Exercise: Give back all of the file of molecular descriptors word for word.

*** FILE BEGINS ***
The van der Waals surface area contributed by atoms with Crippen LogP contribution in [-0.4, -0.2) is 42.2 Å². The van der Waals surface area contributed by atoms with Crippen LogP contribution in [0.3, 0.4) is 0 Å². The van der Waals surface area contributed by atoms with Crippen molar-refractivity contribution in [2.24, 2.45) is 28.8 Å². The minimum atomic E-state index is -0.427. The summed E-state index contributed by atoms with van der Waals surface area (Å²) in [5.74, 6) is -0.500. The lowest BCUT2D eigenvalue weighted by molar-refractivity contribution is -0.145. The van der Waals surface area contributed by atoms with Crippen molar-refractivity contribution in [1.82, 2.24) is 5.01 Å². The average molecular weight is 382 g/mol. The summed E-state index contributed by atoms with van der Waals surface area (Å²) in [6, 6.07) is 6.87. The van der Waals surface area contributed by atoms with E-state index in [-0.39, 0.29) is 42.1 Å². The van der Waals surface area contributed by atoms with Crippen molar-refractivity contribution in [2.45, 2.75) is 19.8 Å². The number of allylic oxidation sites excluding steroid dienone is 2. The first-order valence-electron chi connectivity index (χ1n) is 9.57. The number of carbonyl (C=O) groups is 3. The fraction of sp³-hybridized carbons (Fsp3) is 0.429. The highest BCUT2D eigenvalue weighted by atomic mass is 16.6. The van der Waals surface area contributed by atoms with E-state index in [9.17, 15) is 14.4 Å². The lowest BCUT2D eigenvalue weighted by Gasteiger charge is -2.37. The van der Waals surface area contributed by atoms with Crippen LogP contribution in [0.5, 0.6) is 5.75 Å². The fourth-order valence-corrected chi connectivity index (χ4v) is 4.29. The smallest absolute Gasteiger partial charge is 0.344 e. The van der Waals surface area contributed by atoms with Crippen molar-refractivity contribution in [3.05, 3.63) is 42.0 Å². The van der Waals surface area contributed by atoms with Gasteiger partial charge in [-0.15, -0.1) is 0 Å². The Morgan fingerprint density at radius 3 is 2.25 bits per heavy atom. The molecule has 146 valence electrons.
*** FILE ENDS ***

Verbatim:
The van der Waals surface area contributed by atoms with Crippen LogP contribution in [-0.4, -0.2) is 42.2 Å². The van der Waals surface area contributed by atoms with Crippen LogP contribution in [0.3, 0.4) is 0 Å². The van der Waals surface area contributed by atoms with Crippen molar-refractivity contribution in [2.24, 2.45) is 28.8 Å². The minimum atomic E-state index is -0.427. The summed E-state index contributed by atoms with van der Waals surface area (Å²) in [5.74, 6) is -0.500. The lowest BCUT2D eigenvalue weighted by molar-refractivity contribution is -0.145. The van der Waals surface area contributed by atoms with Crippen molar-refractivity contribution in [1.82, 2.24) is 5.01 Å². The average molecular weight is 382 g/mol. The summed E-state index contributed by atoms with van der Waals surface area (Å²) in [6, 6.07) is 6.87. The van der Waals surface area contributed by atoms with E-state index in [-0.39, 0.29) is 42.1 Å². The van der Waals surface area contributed by atoms with Crippen molar-refractivity contribution in [2.45, 2.75) is 19.8 Å². The number of allylic oxidation sites excluding steroid dienone is 2. The first-order valence-electron chi connectivity index (χ1n) is 9.57. The number of carbonyl (C=O) groups is 3. The fraction of sp³-hybridized carbons (Fsp3) is 0.429. The highest BCUT2D eigenvalue weighted by atomic mass is 16.6. The van der Waals surface area contributed by atoms with E-state index in [9.17, 15) is 14.4 Å². The lowest BCUT2D eigenvalue weighted by Gasteiger charge is -2.37. The van der Waals surface area contributed by atoms with Crippen LogP contribution in [0.5, 0.6) is 5.75 Å². The fourth-order valence-corrected chi connectivity index (χ4v) is 4.29. The smallest absolute Gasteiger partial charge is 0.344 e. The van der Waals surface area contributed by atoms with Crippen molar-refractivity contribution in [3.05, 3.63) is 42.0 Å². The van der Waals surface area contributed by atoms with Gasteiger partial charge in [-0.15, -0.1) is 0 Å². The Morgan fingerprint density at radius 3 is 2.25 bits per heavy atom. The molecule has 146 valence electrons.